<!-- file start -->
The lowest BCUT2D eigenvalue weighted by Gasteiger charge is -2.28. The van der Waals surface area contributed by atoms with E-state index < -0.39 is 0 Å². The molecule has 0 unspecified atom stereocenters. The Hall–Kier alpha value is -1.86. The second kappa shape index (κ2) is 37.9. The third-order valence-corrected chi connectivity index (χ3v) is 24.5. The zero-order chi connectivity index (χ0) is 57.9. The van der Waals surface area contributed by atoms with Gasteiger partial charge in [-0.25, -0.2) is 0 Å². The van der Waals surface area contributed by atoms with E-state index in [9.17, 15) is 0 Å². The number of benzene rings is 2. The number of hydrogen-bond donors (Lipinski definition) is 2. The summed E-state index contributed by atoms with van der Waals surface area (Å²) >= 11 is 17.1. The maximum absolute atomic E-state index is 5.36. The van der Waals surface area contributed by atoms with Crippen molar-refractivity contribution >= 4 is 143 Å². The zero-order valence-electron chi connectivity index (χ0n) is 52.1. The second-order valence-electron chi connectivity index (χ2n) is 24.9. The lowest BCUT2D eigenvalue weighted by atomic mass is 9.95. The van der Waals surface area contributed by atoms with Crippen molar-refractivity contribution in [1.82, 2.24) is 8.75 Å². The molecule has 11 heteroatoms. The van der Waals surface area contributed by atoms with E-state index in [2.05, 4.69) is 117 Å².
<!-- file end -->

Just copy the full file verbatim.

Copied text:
The lowest BCUT2D eigenvalue weighted by Gasteiger charge is -2.28. The van der Waals surface area contributed by atoms with E-state index < -0.39 is 0 Å². The molecule has 0 unspecified atom stereocenters. The Hall–Kier alpha value is -1.86. The second kappa shape index (κ2) is 37.9. The third-order valence-corrected chi connectivity index (χ3v) is 24.5. The zero-order chi connectivity index (χ0) is 57.9. The van der Waals surface area contributed by atoms with Gasteiger partial charge in [-0.25, -0.2) is 0 Å². The van der Waals surface area contributed by atoms with E-state index in [9.17, 15) is 0 Å². The number of benzene rings is 2. The number of hydrogen-bond donors (Lipinski definition) is 2. The summed E-state index contributed by atoms with van der Waals surface area (Å²) >= 11 is 17.1. The maximum absolute atomic E-state index is 5.36. The van der Waals surface area contributed by atoms with Crippen molar-refractivity contribution >= 4 is 143 Å². The zero-order valence-electron chi connectivity index (χ0n) is 52.1. The second-order valence-electron chi connectivity index (χ2n) is 24.9. The lowest BCUT2D eigenvalue weighted by atomic mass is 9.95. The van der Waals surface area contributed by atoms with Crippen molar-refractivity contribution in [1.82, 2.24) is 8.75 Å². The molecule has 11 heteroatoms. The van der Waals surface area contributed by atoms with E-state index in [2.05, 4.69) is 117 Å².